Sony MDR-7506 headphones review: Around since 1991 and still great

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The Good Sony's MDR-7506 closed-back, full-size headphones click with all music genres and are comfortable to wear for hours at a time. They sound excellent for their relatively modest price point.

The Bad With a coiled, pro-style cable and lack of an inline remote/microphone, some will find the 7506s less mobile-friendly than more modern headphones.

The Bottom Line They've been around since 1991, but the Sony MDR-7506s are still great sounding -- and fitting -- headphones for less than $100.

8.5 Overall
  • Design 8
  • Features 6
  • Sound 9
  • Value 10

Introduced way back in 1991, the Sony MDR-7506 has long been a favorite headphone of recording engineers and other sound professionals. The origins of its design date even further back, since the MDR-7506 is, in fact, a refresh of the Sony MDR-V6 that rolled out in 1985. Both models were designed for the pro market, but remain hugely popular with consumers.

While the two headphones have the same design and are very comfortable, they don't sound identical. Both offer very well-balanced sound and excellent clarity for their modest price points -- and both are great overall values. But the V6 makes a little more bass and sounds more laid-back and mellower while the 7506 is leaner with a more accentuated treble range, which makes it little crisper and livelier.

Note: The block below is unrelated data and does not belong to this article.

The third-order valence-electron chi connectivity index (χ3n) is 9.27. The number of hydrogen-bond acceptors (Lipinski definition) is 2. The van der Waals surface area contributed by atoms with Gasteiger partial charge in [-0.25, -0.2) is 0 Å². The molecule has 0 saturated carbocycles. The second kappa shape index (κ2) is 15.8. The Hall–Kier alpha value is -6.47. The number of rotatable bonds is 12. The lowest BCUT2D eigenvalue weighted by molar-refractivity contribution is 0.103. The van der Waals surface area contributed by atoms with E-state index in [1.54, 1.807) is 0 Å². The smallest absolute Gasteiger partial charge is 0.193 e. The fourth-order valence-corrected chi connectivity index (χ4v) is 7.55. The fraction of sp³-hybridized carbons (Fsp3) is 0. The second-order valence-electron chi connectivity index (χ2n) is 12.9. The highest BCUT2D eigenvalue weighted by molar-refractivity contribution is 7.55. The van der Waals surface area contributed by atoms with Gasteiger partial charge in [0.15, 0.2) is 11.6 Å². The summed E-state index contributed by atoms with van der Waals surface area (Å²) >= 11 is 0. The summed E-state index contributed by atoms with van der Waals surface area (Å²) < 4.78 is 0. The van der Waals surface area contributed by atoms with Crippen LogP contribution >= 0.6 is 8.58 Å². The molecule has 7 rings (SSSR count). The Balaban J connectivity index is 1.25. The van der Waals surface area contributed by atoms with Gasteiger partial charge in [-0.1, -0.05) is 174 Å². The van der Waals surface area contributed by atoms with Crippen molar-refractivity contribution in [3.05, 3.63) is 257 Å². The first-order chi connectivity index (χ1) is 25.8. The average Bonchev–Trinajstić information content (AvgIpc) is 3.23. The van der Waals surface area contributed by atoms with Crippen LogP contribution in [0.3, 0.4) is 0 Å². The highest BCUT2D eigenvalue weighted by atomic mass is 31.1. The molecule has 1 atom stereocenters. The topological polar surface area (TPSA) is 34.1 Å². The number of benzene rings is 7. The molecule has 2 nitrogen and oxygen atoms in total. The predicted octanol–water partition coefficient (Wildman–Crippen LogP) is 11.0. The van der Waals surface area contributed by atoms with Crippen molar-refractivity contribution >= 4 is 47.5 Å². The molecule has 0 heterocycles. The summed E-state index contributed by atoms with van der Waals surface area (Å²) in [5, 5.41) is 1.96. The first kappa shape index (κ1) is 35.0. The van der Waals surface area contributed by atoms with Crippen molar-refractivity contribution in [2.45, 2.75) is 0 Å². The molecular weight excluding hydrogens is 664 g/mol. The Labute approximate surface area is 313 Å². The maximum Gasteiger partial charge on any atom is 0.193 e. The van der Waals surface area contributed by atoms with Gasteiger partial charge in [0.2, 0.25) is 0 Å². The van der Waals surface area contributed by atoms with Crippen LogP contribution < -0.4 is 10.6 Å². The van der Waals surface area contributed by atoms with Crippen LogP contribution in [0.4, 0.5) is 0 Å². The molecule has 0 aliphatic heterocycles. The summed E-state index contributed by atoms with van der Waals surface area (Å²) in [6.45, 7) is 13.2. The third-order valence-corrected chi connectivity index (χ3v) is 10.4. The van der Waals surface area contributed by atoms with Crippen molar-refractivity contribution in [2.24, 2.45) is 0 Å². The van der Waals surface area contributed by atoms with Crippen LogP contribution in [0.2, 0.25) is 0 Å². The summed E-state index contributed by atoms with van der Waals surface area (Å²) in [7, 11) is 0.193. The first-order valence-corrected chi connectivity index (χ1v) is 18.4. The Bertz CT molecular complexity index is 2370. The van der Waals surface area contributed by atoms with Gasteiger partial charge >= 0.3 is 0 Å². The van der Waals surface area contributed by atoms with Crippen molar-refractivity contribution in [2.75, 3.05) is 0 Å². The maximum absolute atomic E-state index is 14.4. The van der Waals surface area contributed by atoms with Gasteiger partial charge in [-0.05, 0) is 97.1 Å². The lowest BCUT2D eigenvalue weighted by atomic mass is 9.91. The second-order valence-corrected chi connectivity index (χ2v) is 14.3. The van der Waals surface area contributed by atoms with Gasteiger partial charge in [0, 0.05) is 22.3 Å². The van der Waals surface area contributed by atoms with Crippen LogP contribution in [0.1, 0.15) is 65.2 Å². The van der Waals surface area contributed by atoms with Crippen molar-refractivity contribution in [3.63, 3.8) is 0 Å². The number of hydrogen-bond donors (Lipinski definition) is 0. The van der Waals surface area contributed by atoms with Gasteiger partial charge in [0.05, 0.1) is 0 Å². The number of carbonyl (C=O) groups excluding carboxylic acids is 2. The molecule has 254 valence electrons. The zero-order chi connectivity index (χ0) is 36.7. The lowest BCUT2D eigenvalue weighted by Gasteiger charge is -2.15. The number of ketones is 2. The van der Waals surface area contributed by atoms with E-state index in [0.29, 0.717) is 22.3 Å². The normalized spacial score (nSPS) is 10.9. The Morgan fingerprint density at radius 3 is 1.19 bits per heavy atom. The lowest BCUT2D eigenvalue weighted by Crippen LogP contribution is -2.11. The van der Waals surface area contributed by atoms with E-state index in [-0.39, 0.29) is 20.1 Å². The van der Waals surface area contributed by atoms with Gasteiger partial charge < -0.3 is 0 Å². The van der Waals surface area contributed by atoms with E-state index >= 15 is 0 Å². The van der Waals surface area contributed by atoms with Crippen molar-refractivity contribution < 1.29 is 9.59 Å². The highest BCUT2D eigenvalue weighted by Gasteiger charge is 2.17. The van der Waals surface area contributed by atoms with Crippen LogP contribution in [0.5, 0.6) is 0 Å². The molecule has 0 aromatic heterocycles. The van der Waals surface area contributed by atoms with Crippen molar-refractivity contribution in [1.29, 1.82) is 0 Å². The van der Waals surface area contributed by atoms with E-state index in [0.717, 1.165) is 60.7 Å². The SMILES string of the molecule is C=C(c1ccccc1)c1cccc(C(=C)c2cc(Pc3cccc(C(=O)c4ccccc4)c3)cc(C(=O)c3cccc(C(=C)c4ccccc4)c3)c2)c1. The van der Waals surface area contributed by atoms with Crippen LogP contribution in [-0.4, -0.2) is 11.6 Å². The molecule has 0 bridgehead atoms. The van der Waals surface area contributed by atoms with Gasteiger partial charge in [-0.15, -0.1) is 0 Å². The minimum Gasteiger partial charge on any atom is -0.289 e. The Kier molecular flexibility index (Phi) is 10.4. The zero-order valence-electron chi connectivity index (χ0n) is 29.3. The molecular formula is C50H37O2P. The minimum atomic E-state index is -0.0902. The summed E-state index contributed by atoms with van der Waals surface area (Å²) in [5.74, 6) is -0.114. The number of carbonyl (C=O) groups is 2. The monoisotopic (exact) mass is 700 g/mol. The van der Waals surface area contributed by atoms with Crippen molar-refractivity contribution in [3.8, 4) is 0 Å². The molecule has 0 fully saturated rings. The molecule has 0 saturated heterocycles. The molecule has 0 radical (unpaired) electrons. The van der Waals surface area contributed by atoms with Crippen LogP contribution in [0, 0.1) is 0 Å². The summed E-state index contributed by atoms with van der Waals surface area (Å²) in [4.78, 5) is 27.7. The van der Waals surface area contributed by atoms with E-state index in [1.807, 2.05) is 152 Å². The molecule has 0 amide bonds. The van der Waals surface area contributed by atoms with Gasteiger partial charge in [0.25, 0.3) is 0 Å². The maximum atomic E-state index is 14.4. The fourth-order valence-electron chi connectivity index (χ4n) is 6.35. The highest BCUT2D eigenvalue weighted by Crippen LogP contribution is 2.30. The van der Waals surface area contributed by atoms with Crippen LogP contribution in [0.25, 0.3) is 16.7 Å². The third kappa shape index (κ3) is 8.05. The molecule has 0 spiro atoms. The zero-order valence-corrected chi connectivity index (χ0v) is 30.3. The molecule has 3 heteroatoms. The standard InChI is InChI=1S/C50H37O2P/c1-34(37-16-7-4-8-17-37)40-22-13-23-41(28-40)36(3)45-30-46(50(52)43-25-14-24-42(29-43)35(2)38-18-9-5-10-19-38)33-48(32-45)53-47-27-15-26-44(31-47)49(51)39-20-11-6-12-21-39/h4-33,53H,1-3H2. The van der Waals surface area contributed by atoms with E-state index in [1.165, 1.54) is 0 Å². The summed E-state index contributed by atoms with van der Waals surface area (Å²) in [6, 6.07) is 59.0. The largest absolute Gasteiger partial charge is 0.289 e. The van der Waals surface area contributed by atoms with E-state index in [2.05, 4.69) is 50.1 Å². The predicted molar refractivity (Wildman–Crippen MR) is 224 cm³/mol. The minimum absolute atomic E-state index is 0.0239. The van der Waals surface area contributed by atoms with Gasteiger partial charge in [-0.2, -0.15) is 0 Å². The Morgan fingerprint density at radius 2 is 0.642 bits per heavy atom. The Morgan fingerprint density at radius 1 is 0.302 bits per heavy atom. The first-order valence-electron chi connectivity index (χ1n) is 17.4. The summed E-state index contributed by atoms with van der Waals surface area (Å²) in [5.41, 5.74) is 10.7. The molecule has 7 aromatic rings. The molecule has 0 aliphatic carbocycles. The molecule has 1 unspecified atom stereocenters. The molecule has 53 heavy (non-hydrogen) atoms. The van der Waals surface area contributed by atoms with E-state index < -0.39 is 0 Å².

Design and features
Since the MDR-7506 has been in the Sony lineup for over 20 years, you don't have to make any guesses about the design's long-term durability. Some users claim the ear pads don't last more than a few years, but the pads are user-replaceable and cost just $9.99 a pair.

The MDR-7506 looks nearly identical the MDR-V6. Sarah Tew/CNET

That durability concern is hardly unique to the MDR-7506. Most similarly priced headphones' pads won't be around for the long haul, or the headphones will crap out long before the ear pads disintegrate. Some MDR-7506 owners noted the hinges break, and again, that's not an uncommon malady for $100 headphones. But most owners have no complaints.

The headphones weigh 8 ounces, which is slightly lighter than average for a full-size headphone. The mostly plastic design doesn't feel at all flimsy, and it helps that the outer ear cups are metal. Inside, you'll find 40mm drivers, and the headphones have a 63-ohm rated impedance.

The headphones are very comfortable, and their earpads are replaceable. Sarah Tew/CNET

The racetrack-shaped ear pads and headband aren't as thickly padded as those of many new headphones, but since head-clamping pressure is moderate I found them comfortable to wear for extended periods of time. That should be the case for all headphones, and it's downright essential for one designed for pro use.

The closed-back MDR-7506 blocks a good amount of external noise, and no one nearby will hear much sound escaping this headphone. Stretched out to the max, the coiled cable is about 10 feet long, and it's permanently attached to the left ear cup.

The headphones' lengthy -- and somewhat weighty -- coiled cord makes 7505s less ideally suited to mobile use. Sarah Tew/CNET

The extralong cable lacks a mic or remote, so the MDR-7506 may not be ideal for use with phones or portable music players. The cable is terminated with a gold-plated 3.5mm plug; a screw-on 6.3mm adapter plug is included for use with home or pro gear.